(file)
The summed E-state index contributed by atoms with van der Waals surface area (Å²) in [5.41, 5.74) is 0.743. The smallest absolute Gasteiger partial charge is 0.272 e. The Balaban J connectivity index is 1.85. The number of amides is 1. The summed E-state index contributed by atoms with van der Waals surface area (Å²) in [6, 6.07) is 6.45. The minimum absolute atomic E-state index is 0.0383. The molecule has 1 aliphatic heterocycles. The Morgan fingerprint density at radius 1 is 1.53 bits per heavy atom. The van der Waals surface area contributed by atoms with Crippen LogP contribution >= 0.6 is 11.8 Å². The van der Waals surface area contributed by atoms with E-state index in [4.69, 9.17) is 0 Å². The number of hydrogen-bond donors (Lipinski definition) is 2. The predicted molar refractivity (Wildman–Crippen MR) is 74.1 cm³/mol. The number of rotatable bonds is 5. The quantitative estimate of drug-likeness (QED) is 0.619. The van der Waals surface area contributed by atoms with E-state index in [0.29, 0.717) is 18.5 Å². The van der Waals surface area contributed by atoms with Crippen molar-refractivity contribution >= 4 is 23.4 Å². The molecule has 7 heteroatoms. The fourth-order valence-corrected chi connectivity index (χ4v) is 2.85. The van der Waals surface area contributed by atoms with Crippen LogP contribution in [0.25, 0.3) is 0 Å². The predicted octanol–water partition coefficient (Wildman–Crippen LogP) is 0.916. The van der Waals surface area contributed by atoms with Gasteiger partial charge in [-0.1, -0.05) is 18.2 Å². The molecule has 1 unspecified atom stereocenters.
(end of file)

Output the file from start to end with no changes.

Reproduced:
The summed E-state index contributed by atoms with van der Waals surface area (Å²) in [5.41, 5.74) is 0.743. The smallest absolute Gasteiger partial charge is 0.272 e. The Balaban J connectivity index is 1.85. The number of amides is 1. The summed E-state index contributed by atoms with van der Waals surface area (Å²) in [6, 6.07) is 6.45. The minimum absolute atomic E-state index is 0.0383. The molecule has 1 aliphatic heterocycles. The Morgan fingerprint density at radius 1 is 1.53 bits per heavy atom. The van der Waals surface area contributed by atoms with Crippen LogP contribution >= 0.6 is 11.8 Å². The van der Waals surface area contributed by atoms with E-state index in [4.69, 9.17) is 0 Å². The number of hydrogen-bond donors (Lipinski definition) is 2. The predicted molar refractivity (Wildman–Crippen MR) is 74.1 cm³/mol. The number of rotatable bonds is 5. The quantitative estimate of drug-likeness (QED) is 0.619. The van der Waals surface area contributed by atoms with E-state index in [0.29, 0.717) is 18.5 Å². The van der Waals surface area contributed by atoms with Crippen molar-refractivity contribution >= 4 is 23.4 Å². The molecule has 7 heteroatoms. The fourth-order valence-corrected chi connectivity index (χ4v) is 2.85. The van der Waals surface area contributed by atoms with Crippen LogP contribution in [0.25, 0.3) is 0 Å². The predicted octanol–water partition coefficient (Wildman–Crippen LogP) is 0.916. The van der Waals surface area contributed by atoms with Gasteiger partial charge in [-0.1, -0.05) is 18.2 Å². The molecule has 1 unspecified atom stereocenters.